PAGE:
What Happens in Vagueness Stays in Vagueness
The decline and fall of American English, and stuff
I recently watched a television program in which a woman described a baby squirrel that she had found in her yard. â€œAnd he was like, you know, â€˜Helloooo, what are you looking at?â€™ and stuff, and Iâ€™m like, you know, â€˜Can I, like, pick you up?,â€™ and he goes, like, â€˜Brrrp brrrp brrrp,â€™ and Iâ€™m like, you know, â€˜Whoa, that is so wow!â€™ â€ She rambled on, speaking in self-quotations, sound effects, and other vocabulary substitutes, punctuating her sentences with facial tics and lateral eye shifts. All the while, however, she never said anything specific about her encounter with the squirrel.
Uh-oh. It was a classic case of Vagueness, the linguistic virus that infected spoken language in the late twentieth century. Squirrel Woman sounded like a high school junior, but she appeared to be in her mid-forties, old enough to have been an early carrier of the contagion. She might even have been a college intern in the days when Vagueness emerged from the shadows of slang and mounted an all-out assault on American English.
My acquaintance with Vagueness began in the 1980s, that distant decade when Edward I. Koch was mayor of New York and I was writing his speeches. The mayorâ€™s speechwriting staff was small, and I welcomed the chance to hire an intern. Applications arrived from NYU, Columbia, Pace, and the senior colleges of the City University of New York. I interviewed four or five candidates and was happily surprised. The students were articulate and well informed on civic affairs. Their writing samples were excellent. The young woman whom I selected was easy to train and a pleasure to work with. Everything went so well that I hired interns at every opportunity.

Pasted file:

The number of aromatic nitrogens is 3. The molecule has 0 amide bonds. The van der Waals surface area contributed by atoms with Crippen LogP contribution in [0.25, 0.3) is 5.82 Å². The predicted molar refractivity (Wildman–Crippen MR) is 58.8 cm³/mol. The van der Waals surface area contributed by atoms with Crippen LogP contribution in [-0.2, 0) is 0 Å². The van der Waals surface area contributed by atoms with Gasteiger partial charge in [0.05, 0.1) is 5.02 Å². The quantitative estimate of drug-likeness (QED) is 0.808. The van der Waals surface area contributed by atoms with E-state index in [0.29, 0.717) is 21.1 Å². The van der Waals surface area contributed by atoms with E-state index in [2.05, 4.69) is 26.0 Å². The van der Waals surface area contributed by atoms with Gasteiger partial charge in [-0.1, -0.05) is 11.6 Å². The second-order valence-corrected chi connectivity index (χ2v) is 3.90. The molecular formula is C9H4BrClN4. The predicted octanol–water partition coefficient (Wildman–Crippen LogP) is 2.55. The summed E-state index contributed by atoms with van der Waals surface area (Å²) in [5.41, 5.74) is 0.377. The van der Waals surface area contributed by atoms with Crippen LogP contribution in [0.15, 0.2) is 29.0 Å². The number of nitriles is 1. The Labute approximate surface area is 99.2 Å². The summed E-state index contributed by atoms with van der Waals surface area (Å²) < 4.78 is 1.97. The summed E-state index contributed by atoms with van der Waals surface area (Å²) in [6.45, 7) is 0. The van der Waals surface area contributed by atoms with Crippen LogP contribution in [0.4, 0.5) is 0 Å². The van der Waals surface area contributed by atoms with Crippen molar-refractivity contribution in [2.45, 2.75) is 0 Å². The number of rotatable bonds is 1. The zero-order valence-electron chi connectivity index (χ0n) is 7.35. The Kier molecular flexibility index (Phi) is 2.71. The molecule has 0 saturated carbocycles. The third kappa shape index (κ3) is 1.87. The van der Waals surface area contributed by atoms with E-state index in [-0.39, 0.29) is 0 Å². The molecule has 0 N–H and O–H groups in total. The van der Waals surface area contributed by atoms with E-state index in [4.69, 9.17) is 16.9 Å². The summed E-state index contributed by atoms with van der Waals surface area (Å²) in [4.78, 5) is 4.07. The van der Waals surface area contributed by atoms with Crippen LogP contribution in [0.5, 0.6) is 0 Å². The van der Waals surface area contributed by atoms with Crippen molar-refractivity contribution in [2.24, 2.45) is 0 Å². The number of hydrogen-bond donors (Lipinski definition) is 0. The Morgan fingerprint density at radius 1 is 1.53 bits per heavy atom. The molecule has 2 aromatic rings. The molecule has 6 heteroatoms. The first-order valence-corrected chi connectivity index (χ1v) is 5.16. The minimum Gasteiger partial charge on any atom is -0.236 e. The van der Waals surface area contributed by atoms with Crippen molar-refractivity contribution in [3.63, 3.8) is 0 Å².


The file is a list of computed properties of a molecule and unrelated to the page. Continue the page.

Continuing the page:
Then came 1985.
The first applicant was a young man from NYU. During the interview, he spiked his replies so heavily with â€œlikeâ€ that I mentioned his frequent use of the word. He seemed confused by my comment and replied, â€œWell . . . like . . . yeah.â€ Now, nobody likes a grammar prig. Allâ€™s fair in love and language, and the American lingo is in constant motion. â€œYou should,â€ for example, has been replaced by â€œyou need to.â€ â€œNoâ€ has faded into â€œnot really.â€ â€œI saidâ€ is now â€œI went.â€ As for â€œyouâ€™re welcome,â€ thatâ€™s long since become â€œno problem.â€ Even nasal passages are affected by fashion. Quack-talking, the rasping tones preferred by many young women today, used to be considered a misfortune.
In 1985, I thought of â€œlikeâ€ as a trite survivor of the hippie sixties. By itself, a little slang would not have disqualified the junior from NYU. But I was surprised to hear antique argot from a communications major looking for work in a speechwriting office, where job applicants would normally showcase their language skills. I was even more surprised when the next three candidates also laced their conversation with â€œlike.â€ Most troubling was a puzzling drop in the quality of their writing samples. It took six tries, but eventually I found a student every bit as good as his predecessors. Then came 1986…